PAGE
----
Whatever the motivation, though, the poll turned out to be dreamland stuff for Nicola Sturgeon, and nothing short of catastrophic for Boris Johnson and the Tory government in London. 55% of respondents in Scotland think Johnson has handled the crisis badly, and only 30% think he has handled it well. The numbers for the UK government are broadly similar - 51% badly, 34% well. Those are extraordinary findings at a time when governing parties all over the world are enjoying a polling boost due to the 'rally around the flag' effect. What makes it even worse is that the fieldwork for the poll preceded the Cummings controversy, so in all likelihood the numbers in a poll conducted now would be far more dire for Johnson.
By contrast, the Scottish Government's handling of the crisis enjoys backing that is as close to total as you'll ever see in any poll. 82% of respondents feel that Nicola Sturgeon has handled it well, and only 8% think she has handled it badly. For the Scottish Government as a whole, the figures are 78% well, 11% badly.
The Scottish Tories have been trying to chip away at the Scottish Government by criticising any divergence from London, on the grounds that it causes "confusion" - but the poll leaves no room for doubt that such a line of attack is completely misconceived. An overwhelming 81% think Scotland should come out of lockdown at a different time from the rest of the UK if deemed necessary. And on specific measures where there is already a divergence between London and Edinburgh, public opinion strongly favours the more cautious Scottish approach - there's clear opposition to the reopening of non-essential shops, and to the reopening of schools before summer.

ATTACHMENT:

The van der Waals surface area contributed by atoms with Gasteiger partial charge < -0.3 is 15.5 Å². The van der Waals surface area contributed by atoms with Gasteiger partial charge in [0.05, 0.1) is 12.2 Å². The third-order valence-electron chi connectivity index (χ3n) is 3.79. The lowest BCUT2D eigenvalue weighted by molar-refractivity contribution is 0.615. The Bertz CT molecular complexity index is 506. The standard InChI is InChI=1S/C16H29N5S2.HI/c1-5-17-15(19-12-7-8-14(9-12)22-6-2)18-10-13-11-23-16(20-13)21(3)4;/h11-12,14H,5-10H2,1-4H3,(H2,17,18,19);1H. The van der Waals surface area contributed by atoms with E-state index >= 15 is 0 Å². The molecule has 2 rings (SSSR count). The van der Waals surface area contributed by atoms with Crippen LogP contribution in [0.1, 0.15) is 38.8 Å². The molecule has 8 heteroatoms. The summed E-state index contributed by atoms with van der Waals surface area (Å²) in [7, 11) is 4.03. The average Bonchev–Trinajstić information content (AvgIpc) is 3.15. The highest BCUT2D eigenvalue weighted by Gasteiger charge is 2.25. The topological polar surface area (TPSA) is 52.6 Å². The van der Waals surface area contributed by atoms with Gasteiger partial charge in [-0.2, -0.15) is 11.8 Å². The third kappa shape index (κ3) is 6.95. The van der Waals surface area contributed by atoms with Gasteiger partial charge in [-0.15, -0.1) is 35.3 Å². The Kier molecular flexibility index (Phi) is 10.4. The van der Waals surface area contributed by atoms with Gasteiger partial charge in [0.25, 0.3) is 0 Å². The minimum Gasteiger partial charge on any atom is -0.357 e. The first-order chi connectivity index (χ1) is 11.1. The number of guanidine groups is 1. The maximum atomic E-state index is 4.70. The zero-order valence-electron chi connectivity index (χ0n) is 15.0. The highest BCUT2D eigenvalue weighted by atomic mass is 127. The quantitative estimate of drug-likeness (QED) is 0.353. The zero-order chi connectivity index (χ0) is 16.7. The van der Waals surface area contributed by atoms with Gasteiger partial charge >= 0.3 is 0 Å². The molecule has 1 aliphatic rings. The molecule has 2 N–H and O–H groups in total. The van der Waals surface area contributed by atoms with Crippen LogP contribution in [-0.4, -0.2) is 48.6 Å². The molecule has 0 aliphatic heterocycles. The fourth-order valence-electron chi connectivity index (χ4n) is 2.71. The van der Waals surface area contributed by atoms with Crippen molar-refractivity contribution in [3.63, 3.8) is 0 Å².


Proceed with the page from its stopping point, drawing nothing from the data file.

The vast majority (70%) think that lockdown didn't happen soon enough. That can be seen as a criticism of both governments, although from the other numbers it's reasonable to infer that London is taking the lion's share of the blame. (And rightly so, given the Scottish Government's limited legal powers until late March.)
The obvious lesson is that the Scottish Tories would have been far better advised to stick with a national-unity-at-Scottish-level approach. They could have portrayed themselves as part of a cross-party 'Team Scotland' and demonstrated that they are not merely a branch office of a London party. Instead they've let themselves become associated with a deeply unpopular London policy, while being seen to be opposed to a wildly popular Scottish policy. From a strategic point of view, it really doesn't get much worse than that.